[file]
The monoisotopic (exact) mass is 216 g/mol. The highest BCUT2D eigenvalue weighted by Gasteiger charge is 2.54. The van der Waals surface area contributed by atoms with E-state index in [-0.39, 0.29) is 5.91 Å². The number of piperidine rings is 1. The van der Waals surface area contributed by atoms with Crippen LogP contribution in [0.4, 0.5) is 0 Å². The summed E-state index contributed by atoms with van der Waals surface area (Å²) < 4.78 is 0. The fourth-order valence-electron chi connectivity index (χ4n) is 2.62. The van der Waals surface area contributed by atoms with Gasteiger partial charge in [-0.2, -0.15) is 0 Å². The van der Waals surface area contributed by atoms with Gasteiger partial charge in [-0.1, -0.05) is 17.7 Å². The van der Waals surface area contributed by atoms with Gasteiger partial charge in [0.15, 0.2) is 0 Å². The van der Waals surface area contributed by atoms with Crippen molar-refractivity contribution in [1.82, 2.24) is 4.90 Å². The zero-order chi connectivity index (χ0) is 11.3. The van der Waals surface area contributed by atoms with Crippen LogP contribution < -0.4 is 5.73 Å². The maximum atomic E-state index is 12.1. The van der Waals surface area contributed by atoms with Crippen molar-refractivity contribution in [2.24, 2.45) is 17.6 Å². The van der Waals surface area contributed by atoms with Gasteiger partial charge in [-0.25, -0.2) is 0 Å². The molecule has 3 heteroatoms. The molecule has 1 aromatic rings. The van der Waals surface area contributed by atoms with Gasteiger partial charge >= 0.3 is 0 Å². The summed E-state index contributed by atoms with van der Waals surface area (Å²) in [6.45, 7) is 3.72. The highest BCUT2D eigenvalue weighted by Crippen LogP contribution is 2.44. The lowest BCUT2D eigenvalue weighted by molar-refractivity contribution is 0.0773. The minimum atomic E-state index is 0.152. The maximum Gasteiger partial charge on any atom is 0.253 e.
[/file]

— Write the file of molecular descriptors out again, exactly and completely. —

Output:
The monoisotopic (exact) mass is 216 g/mol. The highest BCUT2D eigenvalue weighted by Gasteiger charge is 2.54. The van der Waals surface area contributed by atoms with E-state index in [-0.39, 0.29) is 5.91 Å². The number of piperidine rings is 1. The van der Waals surface area contributed by atoms with Crippen LogP contribution in [0.4, 0.5) is 0 Å². The summed E-state index contributed by atoms with van der Waals surface area (Å²) < 4.78 is 0. The fourth-order valence-electron chi connectivity index (χ4n) is 2.62. The van der Waals surface area contributed by atoms with Gasteiger partial charge in [-0.2, -0.15) is 0 Å². The van der Waals surface area contributed by atoms with Gasteiger partial charge in [-0.1, -0.05) is 17.7 Å². The van der Waals surface area contributed by atoms with Gasteiger partial charge in [0.15, 0.2) is 0 Å². The van der Waals surface area contributed by atoms with Crippen molar-refractivity contribution in [1.82, 2.24) is 4.90 Å². The zero-order chi connectivity index (χ0) is 11.3. The van der Waals surface area contributed by atoms with Crippen LogP contribution < -0.4 is 5.73 Å². The maximum atomic E-state index is 12.1. The van der Waals surface area contributed by atoms with Crippen molar-refractivity contribution in [2.24, 2.45) is 17.6 Å². The van der Waals surface area contributed by atoms with Gasteiger partial charge in [-0.25, -0.2) is 0 Å². The molecule has 3 heteroatoms. The molecule has 1 aromatic rings. The van der Waals surface area contributed by atoms with Gasteiger partial charge >= 0.3 is 0 Å². The summed E-state index contributed by atoms with van der Waals surface area (Å²) in [6.45, 7) is 3.72. The highest BCUT2D eigenvalue weighted by Crippen LogP contribution is 2.44. The lowest BCUT2D eigenvalue weighted by molar-refractivity contribution is 0.0773. The minimum atomic E-state index is 0.152. The maximum Gasteiger partial charge on any atom is 0.253 e.